If you’re nervous your guests will bring up a difficult personal issue, address it directly upon arrival. You might say, “Todd and I broke up. It was really hard. I’d appreciate it if we couldn’t talk about it because I really want to enjoy being here with all of you,” Beachkofsky offers. “It sounds scary, but if you say it once, and if these people are even remotely sane, they’re not going to bring up the thing you’re asking them not to talk about.”

Let yourself feel sad.

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Every year, Beachkofsky hears from people who are overcome with grief of the idea of ​​spending the holidays without someone who is no longer here. Her best advice? “You have to feel the feelings,” she says. “If you’re sad and everyone else is happy, you’re entitled to that feeling.” One way to cope, Beachkofsky says, is to let a supportive friend or family member know you’re struggling. Ask if you can call them whenever you need an ear. Then you’ll know there’s someone to turn to who won’t just tell you to cheer up and eat another cookie.

It can also be helpful to find ways to honor the person or people you are grieving. Did you share a special tradition, like always watching Trans-Siberian Orchestra together or making popcorn garlands for the Christmas tree? “Find a way to work that into the season,” says Stephanie Uhley, a licensed professional counselor based in Texas. Or make a special ornament or photo collage to remind you of your loved one. “You can even put a place on the table to remember them,” she says.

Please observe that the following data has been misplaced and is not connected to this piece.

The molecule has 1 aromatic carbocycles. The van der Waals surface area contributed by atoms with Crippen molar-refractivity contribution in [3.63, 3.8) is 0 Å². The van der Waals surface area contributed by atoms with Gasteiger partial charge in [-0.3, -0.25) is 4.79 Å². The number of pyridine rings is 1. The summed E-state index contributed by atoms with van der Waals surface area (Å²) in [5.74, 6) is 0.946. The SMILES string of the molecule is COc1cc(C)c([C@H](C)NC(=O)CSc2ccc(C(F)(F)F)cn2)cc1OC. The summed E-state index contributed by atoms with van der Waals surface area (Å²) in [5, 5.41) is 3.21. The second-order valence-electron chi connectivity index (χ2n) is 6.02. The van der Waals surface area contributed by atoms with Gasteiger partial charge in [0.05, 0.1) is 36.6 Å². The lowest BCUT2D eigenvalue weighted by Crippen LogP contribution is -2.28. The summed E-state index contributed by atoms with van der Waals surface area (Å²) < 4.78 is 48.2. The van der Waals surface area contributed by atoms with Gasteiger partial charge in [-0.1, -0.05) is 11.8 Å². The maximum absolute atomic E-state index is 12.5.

Be flexible with travel.

Illustration by Brown Bird Design for TIME

Travel can be a logistical nightmare during the busiest time of year. If you don’t want to spend money on a plane ticket during the prime time or if you are afraid of crowds and long delays, offer a compromise to your relatives from a distance. “Just say, ‘We’re not going to celebrate Christmas on December 25 — we’re going to do it on February 1,'” suggests Varma. Then you can eliminate a major source of stress and have something to look forward to during the holiday season.

Be discreet with gifts.

Illustration by Brown Bird Design for TIME

It continues inflation still causes the prices for almost everything spike. If excessive spending is stressing you out, reduce the tension. First, tell your family members that you need to be more restrained about gifts this year, advises Varma. Those with a large family can draw names and buy for just one person or arrange for only the children to receive gifts.

And rethink your perspective on what makes a good gift. As Varma points out, people love getting homemade treats or other inexpensive but thoughtful offerings—“something as simple as homemade pesto,” she says. If you’re gifting someone you know values ​​time with you, book a yoga class or plan to cook a special meal together. “There are so many ways to be creative that don’t involve a lot of money,” she says.